Above: Custom Pet Candy Bar Wrapper from Wrapsody Designs
You can make sure your guests will remember the event by sending them home with a pet candy bar wrapped by wrapsodydesigns.com. The wrapper commemorates the Bark Mitzvah celebration and even provides personal information about the Bark Mitzvah dog.
Above: A bulldog, dacschund and a weimeraner donning Tallits and Kippahs
Some people send their guests home with satin yarmulkes with the dog’s name and Bark Mitzvah date printed inside.
Above: A hand crocheted kippa or kippah or yarmulke
Yarmulkes just for the guests?
Some Bark Mitzvah dogs get all dressed up for the special occasion. There’s been unprecedented demand for doggie-sized tallit and yarmulkes tailored to fit over dog ears.
Bark Mitzvahs celebrated at synagogues have a bit more of an “official” flavor to them.
Above: Kasha checks out the Mogen David
Often Bark Mitzvahs performed by rabbis begin with the rabbi reciting a prayer or blessing the dogs. The prayer said when seeing beautiful animals is an ideal opener. The rabbi generally ends the ceremony by awarding a Bark Mitzvah certificate to the dog's owner.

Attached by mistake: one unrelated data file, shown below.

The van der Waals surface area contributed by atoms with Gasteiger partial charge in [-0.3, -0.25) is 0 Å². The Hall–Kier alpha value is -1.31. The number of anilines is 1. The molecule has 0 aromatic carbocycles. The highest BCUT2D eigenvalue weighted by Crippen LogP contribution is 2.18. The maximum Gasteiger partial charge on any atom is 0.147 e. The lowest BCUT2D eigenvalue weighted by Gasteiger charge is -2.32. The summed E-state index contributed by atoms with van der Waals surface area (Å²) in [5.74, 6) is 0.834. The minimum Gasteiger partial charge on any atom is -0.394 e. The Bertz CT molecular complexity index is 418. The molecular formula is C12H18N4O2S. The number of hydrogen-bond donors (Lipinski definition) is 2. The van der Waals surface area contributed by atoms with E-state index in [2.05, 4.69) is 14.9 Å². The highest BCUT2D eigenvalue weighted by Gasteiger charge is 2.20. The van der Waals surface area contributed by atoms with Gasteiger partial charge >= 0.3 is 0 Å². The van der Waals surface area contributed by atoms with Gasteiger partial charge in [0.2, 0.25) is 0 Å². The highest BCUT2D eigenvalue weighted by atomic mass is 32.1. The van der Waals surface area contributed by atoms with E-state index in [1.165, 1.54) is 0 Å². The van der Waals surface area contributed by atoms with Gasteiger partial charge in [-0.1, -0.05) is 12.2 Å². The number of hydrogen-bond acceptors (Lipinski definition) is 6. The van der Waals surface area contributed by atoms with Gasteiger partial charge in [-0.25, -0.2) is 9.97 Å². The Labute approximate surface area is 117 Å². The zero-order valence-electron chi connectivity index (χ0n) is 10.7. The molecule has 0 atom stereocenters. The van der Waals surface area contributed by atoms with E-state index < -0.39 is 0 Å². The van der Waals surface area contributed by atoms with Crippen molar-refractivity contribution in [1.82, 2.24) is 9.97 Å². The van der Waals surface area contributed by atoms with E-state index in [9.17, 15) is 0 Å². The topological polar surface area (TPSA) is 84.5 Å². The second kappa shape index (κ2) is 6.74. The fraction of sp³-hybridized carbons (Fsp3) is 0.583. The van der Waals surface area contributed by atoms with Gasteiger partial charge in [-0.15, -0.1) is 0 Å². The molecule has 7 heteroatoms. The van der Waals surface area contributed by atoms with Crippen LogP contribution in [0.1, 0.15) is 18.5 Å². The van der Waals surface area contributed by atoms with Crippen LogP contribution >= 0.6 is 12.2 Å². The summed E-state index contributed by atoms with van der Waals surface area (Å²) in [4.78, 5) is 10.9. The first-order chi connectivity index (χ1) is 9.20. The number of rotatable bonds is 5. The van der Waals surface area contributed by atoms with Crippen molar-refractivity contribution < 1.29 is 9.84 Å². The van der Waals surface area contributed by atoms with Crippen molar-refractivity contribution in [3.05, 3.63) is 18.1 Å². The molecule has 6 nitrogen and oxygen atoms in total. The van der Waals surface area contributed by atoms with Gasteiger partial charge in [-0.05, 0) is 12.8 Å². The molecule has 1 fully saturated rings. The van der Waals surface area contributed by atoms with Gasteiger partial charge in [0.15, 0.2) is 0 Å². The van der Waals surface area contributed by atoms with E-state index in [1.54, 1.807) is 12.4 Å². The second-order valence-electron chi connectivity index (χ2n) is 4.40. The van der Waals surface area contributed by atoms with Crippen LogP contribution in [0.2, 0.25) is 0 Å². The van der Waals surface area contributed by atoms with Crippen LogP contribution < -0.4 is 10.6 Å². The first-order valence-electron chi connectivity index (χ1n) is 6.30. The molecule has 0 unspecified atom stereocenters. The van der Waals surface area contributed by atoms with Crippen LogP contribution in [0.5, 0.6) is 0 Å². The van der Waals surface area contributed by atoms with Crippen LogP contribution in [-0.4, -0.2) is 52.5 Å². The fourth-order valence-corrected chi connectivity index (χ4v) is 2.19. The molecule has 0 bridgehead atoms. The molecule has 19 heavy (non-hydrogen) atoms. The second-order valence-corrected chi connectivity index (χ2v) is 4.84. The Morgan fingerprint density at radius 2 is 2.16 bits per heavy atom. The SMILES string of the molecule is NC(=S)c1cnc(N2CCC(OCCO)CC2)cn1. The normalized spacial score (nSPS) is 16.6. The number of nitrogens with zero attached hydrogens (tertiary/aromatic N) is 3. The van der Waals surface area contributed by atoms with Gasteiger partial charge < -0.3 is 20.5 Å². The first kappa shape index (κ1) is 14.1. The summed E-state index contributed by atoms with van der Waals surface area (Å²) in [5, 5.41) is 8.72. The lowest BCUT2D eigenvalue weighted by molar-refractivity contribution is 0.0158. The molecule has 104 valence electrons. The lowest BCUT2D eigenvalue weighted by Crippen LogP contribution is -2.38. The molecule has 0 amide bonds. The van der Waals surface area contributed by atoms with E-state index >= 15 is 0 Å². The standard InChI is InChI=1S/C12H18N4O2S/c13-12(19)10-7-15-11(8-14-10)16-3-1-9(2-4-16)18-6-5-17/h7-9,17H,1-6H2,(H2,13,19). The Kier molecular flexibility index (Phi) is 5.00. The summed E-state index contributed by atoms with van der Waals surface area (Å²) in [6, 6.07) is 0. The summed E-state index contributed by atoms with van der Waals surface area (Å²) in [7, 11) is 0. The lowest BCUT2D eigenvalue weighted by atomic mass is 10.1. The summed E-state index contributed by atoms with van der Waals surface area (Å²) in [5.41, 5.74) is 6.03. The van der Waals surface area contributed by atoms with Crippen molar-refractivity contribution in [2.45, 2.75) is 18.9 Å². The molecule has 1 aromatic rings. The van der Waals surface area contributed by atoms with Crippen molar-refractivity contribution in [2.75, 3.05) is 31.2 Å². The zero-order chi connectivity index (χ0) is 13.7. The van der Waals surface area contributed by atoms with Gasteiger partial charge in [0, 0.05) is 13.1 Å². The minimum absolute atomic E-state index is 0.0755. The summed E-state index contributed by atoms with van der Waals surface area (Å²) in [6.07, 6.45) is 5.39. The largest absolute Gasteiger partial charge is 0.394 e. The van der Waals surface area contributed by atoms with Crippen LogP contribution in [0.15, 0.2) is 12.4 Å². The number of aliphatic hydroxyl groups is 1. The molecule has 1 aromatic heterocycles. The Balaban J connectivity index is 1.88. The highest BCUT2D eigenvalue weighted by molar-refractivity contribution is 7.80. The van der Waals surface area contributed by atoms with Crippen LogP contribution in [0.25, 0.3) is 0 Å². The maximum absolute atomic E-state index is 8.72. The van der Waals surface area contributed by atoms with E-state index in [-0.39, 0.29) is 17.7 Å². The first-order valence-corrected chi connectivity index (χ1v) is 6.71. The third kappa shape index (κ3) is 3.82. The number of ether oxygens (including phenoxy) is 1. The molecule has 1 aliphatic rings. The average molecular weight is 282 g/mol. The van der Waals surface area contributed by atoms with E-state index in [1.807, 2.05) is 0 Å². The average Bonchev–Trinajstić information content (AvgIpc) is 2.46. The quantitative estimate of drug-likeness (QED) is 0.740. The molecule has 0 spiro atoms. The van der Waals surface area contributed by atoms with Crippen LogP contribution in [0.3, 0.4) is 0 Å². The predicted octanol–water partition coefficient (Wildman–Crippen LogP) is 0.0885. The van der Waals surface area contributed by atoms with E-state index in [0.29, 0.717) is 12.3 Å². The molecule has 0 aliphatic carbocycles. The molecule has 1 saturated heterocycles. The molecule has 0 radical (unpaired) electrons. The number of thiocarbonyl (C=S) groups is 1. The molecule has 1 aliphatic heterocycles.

One California Reform shul promotes it Bark Mitzvah ceremony with “All participating pets will receive blessings, treats and a special pet kippah/yarmulke.”
One Reform Shul, Beth Shir Shalom in Miami, holds Bark Mitzvah celebrations for the congregation members' dogs on Purim. The ceremony takes place in the synagogue parking lot and not in the sanctuary; thus, there is no chance of a dog having an accident in shul. Bark mitzvah dogs are given certificates, and the dogs’ family members bark and say a prayer.
Temple Kehillat Chaim, a Reform temple in Atlanta, uses the Bark Mitzvah celebration as a way to raise money. The synagogue sponsored a "Bark Mitzvah Day" fundraiser in which about 60 dogs competed in a dog-show spin-off. "Most Jewish" was one of the competition's categories.
Above: even teeny weeny tallis and kippas are avilable
Behind the Celebration